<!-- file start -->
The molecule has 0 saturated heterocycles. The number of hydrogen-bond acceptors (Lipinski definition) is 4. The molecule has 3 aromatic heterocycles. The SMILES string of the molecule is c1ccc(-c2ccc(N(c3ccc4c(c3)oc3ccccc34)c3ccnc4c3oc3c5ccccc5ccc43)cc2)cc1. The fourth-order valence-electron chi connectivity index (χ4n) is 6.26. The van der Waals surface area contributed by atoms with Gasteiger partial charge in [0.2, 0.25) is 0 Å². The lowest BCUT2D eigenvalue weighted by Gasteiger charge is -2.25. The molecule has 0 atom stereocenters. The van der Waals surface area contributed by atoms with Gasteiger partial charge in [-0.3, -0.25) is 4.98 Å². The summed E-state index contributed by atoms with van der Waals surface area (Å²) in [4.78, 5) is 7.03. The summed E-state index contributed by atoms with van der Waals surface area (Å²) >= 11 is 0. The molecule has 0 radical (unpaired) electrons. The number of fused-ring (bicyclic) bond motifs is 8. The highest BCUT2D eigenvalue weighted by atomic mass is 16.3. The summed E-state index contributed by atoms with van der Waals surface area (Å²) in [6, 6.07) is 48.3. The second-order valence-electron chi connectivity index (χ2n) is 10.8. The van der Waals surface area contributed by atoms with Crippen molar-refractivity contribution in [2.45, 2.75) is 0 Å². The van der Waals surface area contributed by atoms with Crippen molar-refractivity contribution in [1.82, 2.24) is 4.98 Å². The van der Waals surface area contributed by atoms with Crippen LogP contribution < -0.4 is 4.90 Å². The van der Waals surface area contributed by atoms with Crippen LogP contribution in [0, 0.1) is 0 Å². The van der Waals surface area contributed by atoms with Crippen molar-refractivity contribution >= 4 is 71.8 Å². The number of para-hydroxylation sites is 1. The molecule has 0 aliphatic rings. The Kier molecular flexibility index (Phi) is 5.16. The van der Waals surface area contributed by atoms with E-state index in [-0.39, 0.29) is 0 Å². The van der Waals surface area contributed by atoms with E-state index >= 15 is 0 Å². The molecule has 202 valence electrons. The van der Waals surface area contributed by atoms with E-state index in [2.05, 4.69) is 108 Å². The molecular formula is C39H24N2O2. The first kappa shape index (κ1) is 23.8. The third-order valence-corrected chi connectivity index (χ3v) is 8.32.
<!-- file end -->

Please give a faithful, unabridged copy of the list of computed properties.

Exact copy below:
The molecule has 0 saturated heterocycles. The number of hydrogen-bond acceptors (Lipinski definition) is 4. The molecule has 3 aromatic heterocycles. The SMILES string of the molecule is c1ccc(-c2ccc(N(c3ccc4c(c3)oc3ccccc34)c3ccnc4c3oc3c5ccccc5ccc43)cc2)cc1. The fourth-order valence-electron chi connectivity index (χ4n) is 6.26. The van der Waals surface area contributed by atoms with Gasteiger partial charge in [0.2, 0.25) is 0 Å². The lowest BCUT2D eigenvalue weighted by Gasteiger charge is -2.25. The molecule has 0 atom stereocenters. The van der Waals surface area contributed by atoms with Gasteiger partial charge in [-0.3, -0.25) is 4.98 Å². The summed E-state index contributed by atoms with van der Waals surface area (Å²) in [4.78, 5) is 7.03. The summed E-state index contributed by atoms with van der Waals surface area (Å²) >= 11 is 0. The molecule has 0 radical (unpaired) electrons. The number of fused-ring (bicyclic) bond motifs is 8. The highest BCUT2D eigenvalue weighted by atomic mass is 16.3. The summed E-state index contributed by atoms with van der Waals surface area (Å²) in [6, 6.07) is 48.3. The second-order valence-electron chi connectivity index (χ2n) is 10.8. The van der Waals surface area contributed by atoms with Crippen molar-refractivity contribution in [2.45, 2.75) is 0 Å². The van der Waals surface area contributed by atoms with Crippen molar-refractivity contribution in [1.82, 2.24) is 4.98 Å². The van der Waals surface area contributed by atoms with Crippen LogP contribution < -0.4 is 4.90 Å². The van der Waals surface area contributed by atoms with Crippen LogP contribution in [0, 0.1) is 0 Å². The van der Waals surface area contributed by atoms with Crippen molar-refractivity contribution >= 4 is 71.8 Å². The number of para-hydroxylation sites is 1. The molecule has 0 aliphatic rings. The Kier molecular flexibility index (Phi) is 5.16. The van der Waals surface area contributed by atoms with E-state index in [-0.39, 0.29) is 0 Å². The van der Waals surface area contributed by atoms with E-state index >= 15 is 0 Å². The molecule has 202 valence electrons. The van der Waals surface area contributed by atoms with E-state index in [2.05, 4.69) is 108 Å². The molecular formula is C39H24N2O2. The first kappa shape index (κ1) is 23.8. The third-order valence-corrected chi connectivity index (χ3v) is 8.32.